Ten Poems To Change Your Life

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Friday, July 06, 2007
By Roger Housden

I picked this up on a whim while browsing an unfamiliar branch of the library. Usually seeing a title like this makes me think "Oh, really!?" (which is my polite visiting library version of OH, YEAH??? like when anyone tells me "this is the best book/movie/cd ever.") But, I pulled it off the shelf and flipped it open anyway, since that's my library/bookstore habit. The poem I landed on raised my temperature a few degrees so I decided to bring it home and give it a chance. It's been sitting around, waiting. I have so many other books waiting to be read. (in fact I just had to do a purge because I had almost SIXTY items out from the library -- about 12 of them were DVDs, but still...) Something about this one kept me from sending it back. That's disingenuous. What kept it around was the implied promise to change my life. As I've said recently (probably too many times), the past few months have been difficult. I'm trying to make big, positive changes for myself and it's one of the hardest things I've ever done. (Mostly it's the not knowing if any of this effort will make a bit of difference.) I've cried more at the drop of a hat in the past 6 months than I have in my entire life. I hate it because crying gives me headaches and I am not a dainty weeper. It gets snotty! (I realize this is extremely indulgent and that 80% of the world's population does not have the luxury of crying over stress that doesn't involve food or shelter.)

I must admit that I found many of these poems to be not only moving and wonderful in their own right, but just what I needed to read, just when I needed to read them. I would have never sought out a book about ecstatic poets on my own; in fact, if I had seen that written on the dust cover I probably would have put it back. I know some people roll their eyes at the idea of synchronicity or coincidence or whatever you want to call it, but it has happened too many times for me to dismiss it out of hand. Those crazy mystics are sometimes just the thing.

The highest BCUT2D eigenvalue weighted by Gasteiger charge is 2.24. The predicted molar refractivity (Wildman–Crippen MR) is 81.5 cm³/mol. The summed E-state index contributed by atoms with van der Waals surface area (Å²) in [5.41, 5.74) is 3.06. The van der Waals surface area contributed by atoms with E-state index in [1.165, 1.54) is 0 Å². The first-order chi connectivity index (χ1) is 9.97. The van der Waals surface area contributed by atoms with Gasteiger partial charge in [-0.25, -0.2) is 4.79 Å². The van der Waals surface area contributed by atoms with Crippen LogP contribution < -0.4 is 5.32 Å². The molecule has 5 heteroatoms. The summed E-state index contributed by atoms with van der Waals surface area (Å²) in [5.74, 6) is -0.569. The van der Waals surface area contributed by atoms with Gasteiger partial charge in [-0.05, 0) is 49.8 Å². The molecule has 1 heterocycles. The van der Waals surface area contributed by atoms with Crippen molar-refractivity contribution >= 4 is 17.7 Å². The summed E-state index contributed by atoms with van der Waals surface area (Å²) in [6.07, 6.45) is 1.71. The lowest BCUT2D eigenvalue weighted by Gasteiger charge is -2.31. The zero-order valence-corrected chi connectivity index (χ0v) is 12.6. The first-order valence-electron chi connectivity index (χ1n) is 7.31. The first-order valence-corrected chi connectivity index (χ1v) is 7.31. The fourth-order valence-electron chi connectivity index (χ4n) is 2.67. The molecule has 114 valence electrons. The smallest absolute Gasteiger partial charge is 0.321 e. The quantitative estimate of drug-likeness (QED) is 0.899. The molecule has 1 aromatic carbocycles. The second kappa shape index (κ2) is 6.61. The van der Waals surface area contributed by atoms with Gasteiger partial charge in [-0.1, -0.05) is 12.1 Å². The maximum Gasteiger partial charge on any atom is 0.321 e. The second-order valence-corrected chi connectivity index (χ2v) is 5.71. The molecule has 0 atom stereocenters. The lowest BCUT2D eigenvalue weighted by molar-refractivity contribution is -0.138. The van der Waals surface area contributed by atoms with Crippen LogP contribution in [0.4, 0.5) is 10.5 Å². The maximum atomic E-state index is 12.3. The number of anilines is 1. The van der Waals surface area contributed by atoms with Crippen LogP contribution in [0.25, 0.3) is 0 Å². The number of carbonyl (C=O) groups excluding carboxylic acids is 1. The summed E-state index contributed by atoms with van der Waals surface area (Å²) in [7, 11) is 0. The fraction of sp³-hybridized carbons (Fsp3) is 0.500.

Each poem gets its own chapter, and Housden then takes them apart for analysis and a little modern spiritual spinning. More than anything the structure reminds me of Poetry Sermons with Housden at the pulpit examining THE WORD, but I don't mean that in a pejorative way. He takes the text, pulls out lines, and lets loose with his interpretations. Of course (IMHO) really great poetry leaves itself open for more than one interpretation so this is just his take on it. In my current state of Needing Reassurances, his takes are mostly comforting. (much of it boils down to: feeling crazy and out of control isn't necessarily a bad thing.) For this feelin' crazy individual, it was like someone smoothing my hair and saying it will be all right, although reminding me I may continue to feel crazy.

here are little excerpts from five of the poems:

From The Journey, by Mary Oliver

One day you finally knew
what you had to do, and began,
though the voices around you kept shouting
their bad advice---

From Last Night As I Was Sleeping, by Antonio Machado

Last night as I was sleeping,
I dreamt---marvelous error!---
that I had a beehive
here inside my heart.
And the golden bees
were making white combs
and sweet honey
from my old failures.

From Zero Circle, by Rumi

So let us rather not be sure of anything,
Beside ourselves, and only that, so
Miraculous beings come running to help.
Crazed, lying in a zero circle, mute,
We shall be saying finally,
With tremendous eloquence, Lead us.
When we have totally surrendered to that beauty,
We shall be a mighty kindness.

From The Time Before Death, by Kabir

If you don't break your ropes while you're alive,
do you think
ghosts will do it after?

So if you are feeling crazy (my friends and family are begging me to quit saying 'crazy' but 'completely neurotic' just doesn't have that zingy z zang that I get from 'crazy'), or if you are feeling like you want to read some ecstatic poets (remember, these are only excerpts and there are five others!), a little of both, or just want to read poems that have sentiments like these for reasons entirely your own, I can recommend this book.
2 comments on "Ten Poems To Change Your Life"
  1. Whoa! The bits your quote are really powerful. I can see how this book grabbed you and hung on. Or why you grabbed it and hung on.

    Maybe this:

    "I bet you'll have a series of
    epiphanies precisely because you're in an excellent mood, leading you to
    embark on a groundbreaking new phase of spiritual exploration."--Brezsny

    was prophetic?

    Hmmm. Maybe by "excellent" he means receptive?

  2. ha ha! Maybe!! I would prefer the more TRADITONAL definition of "excellent," however.


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